by Victoria Phillips, February 12th, 2012
by Maria Russo in Holidays, Recipes, February 11th, 2012
Keeping track of the good stuff you put on your plate just got easier.
Keeping healthy eating goals on track just got easier thanks to the USDA’s free online food-and-exercise log, SuperTracker. This new tool uses the government My Plate recommenda...
by Michelle Buffardi, February 11th, 2012
Nothing says love like a home-cooked meal, right? This Valentine’s Day, forget about making restaurant reservations and serve your someone special a romantic dinner or dessert for two at home. Food Network’s top five Valentine’s Day recipes are elegant yet traditional dishes that you can easily make with love.
5. Shrimp Scampi With Linguini — A quick-cooking seafood, shrimp dress up classic pasta with garlic, lemon and white wine.
4. Chocolate Covered Strawberries — These two-bite treats are covered in smooth semi-sweet chocolate.
Get the top three recipes »
by Sara Levine in Shows, February 10th, 2012
Make a chocolate treat for the outside of your body.
Chocolate and spa treatments like massages, facials and pedicures are quintessential Valentine’s Days gifts everyone loves to receive. Oasis Day Spa, with locations in New York City and Westc...
by Janel Ovrut Funk, February 10th, 2012
After 14 seasons, hundreds of recipes and dozens of memorable characters (Lactose Man! The Yeasts!), Alton Brown is bidding farewell to Good Eats. The final episode, an homage to dark chocolate, airs tonight at 8pm/7c.
Fans of our beloved food-science geek need not panic — you’ll still see plenty of Alton on Food Network. He’s got a major new role on the upcoming season of Food Network Star, commentates on Iron Chef America and serves as host of The Next Iron Chef. Plus, classic Good Eats episodes will continue to rerun on Food Network and Cooking Channel.
To celebrate Alton’s many years of (exceptionally) Good Eats, we’ve rounded up his 10 most popular recipes from the show. His top recipe, Good Eats Roast Turkey, is the #1 recipe on FoodNetwork.com with a whopping 3,905 five-star reviews and counting. It has graced thousands of your Thanksgiving tables since 1999, and we’re guessing many of you also made #8 or #9 (or both!) for last Sunday’s big game.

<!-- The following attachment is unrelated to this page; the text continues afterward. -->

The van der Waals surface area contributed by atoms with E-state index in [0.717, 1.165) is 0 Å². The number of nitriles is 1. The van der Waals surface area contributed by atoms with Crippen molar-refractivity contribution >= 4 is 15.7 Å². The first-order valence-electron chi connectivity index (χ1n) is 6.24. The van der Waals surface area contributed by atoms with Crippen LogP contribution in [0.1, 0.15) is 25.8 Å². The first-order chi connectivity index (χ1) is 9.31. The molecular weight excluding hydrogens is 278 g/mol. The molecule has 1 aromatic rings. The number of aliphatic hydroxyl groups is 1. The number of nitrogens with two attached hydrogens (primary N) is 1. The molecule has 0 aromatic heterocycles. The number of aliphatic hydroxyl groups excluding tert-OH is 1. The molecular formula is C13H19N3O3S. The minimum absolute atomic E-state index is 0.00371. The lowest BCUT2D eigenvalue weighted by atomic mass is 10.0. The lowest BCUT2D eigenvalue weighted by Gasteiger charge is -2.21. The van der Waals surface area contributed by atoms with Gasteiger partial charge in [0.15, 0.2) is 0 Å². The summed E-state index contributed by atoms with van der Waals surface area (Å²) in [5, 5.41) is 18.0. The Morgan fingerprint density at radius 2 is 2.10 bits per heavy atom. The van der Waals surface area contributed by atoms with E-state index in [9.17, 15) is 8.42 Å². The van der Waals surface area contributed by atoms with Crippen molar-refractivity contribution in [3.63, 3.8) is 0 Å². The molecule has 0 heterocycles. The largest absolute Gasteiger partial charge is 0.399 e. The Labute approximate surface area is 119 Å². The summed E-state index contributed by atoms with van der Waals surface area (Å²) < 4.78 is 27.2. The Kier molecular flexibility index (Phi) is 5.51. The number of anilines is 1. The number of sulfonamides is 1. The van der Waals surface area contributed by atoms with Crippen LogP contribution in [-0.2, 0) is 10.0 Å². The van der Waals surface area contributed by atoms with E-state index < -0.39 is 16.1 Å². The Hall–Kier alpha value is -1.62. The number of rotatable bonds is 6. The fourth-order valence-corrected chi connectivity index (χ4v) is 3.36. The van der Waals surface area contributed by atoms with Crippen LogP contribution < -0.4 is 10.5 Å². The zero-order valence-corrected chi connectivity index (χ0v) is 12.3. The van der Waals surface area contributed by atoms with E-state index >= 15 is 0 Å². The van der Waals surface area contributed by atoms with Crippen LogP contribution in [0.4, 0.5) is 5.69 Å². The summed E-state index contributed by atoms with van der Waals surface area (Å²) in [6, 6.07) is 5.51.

Alton’s 10 most popular recipes from the show »
by Marisa McClellan in Holidays, Recipes, February 10th, 2012
Mexican lasagna: Meat-free and flavor-packed.
Lasagna is one of those dishes I reserve for the winter months, when I want something warm and comforting. This Mexican Lasagna, which uses tortillas in place of lasagna noodles, has some added heat from ...
by J.M. Hirsch in How-to, February 9th, 2012
When I was in college, I had a friend who insisted on wearing all black on Valentine’s Day. It was her way of protesting the hubbub and commercialization of the holiday. Though I could see her point, I didn’t follow suit. I remained utterly charmed by a day devoted to love.
However, as I’ve gotten older, I have become a little disgusted with how much money people think it takes to do Valentine’s Day right. If you believe the marketing, you need a second job to make your sweetie feel loved. Restaurants take particular advantage of our expectations and raise their prices for the day. A meal that would regularly cost $50 doubles to $100. Wine and cocktail prices ratchet up precipitously, as well.
Here’s my suggestion. Instead of blowing through wads of cash on a meal out, treat your honey to a special-occasion, home-cooked meal. You’ll spend a fraction of the cash you would on a fancy-pants dinner and with just a few carefully placed candles, you won’t lose even an ounce of the romance.
A recipe that works really well for a cozy dinner for two is Giada’s Short Rib Lasagna Rolls. It can be made over the weekend (this is The Weekender, after all) and stashed in the fridge for February 14. All you have to do when you get home from work is pop it into the oven, make a salad and pour glasses of something bubbly.
Before you start braising, read these tips »
by Toby Amidor, February 9th, 2012
It’s all about harmony and yin-yang.
Which sounds tritely New Age-y, but really is the key to Chinese cuisine.
Because as with so much of Asian cooking, the blend of seasonings known as five-spice powder is intended to trigger a sense of balance in the mouth and nose.
How? A careful selection of spices that simultaneously hit notes of warm and cool, sweet and bitter, savory and searing.
Because that’s what you get with five-spice powder, a mix of fennel seeds, cinnamon, cloves, star anise and Sichuan peppercorns.
Like spice blends around the world, the proportions of those ingredients vary by region in China, but some variant of it is used throughout the country.
The Fuelin' Roadie: Wendy Jo Peterson
With the Grammy’s right around the corner we sought to answer questions like how do musicians keep their voice in tip-top shape, or what do musicians eat on the road? I had the pleasure of speaking wit...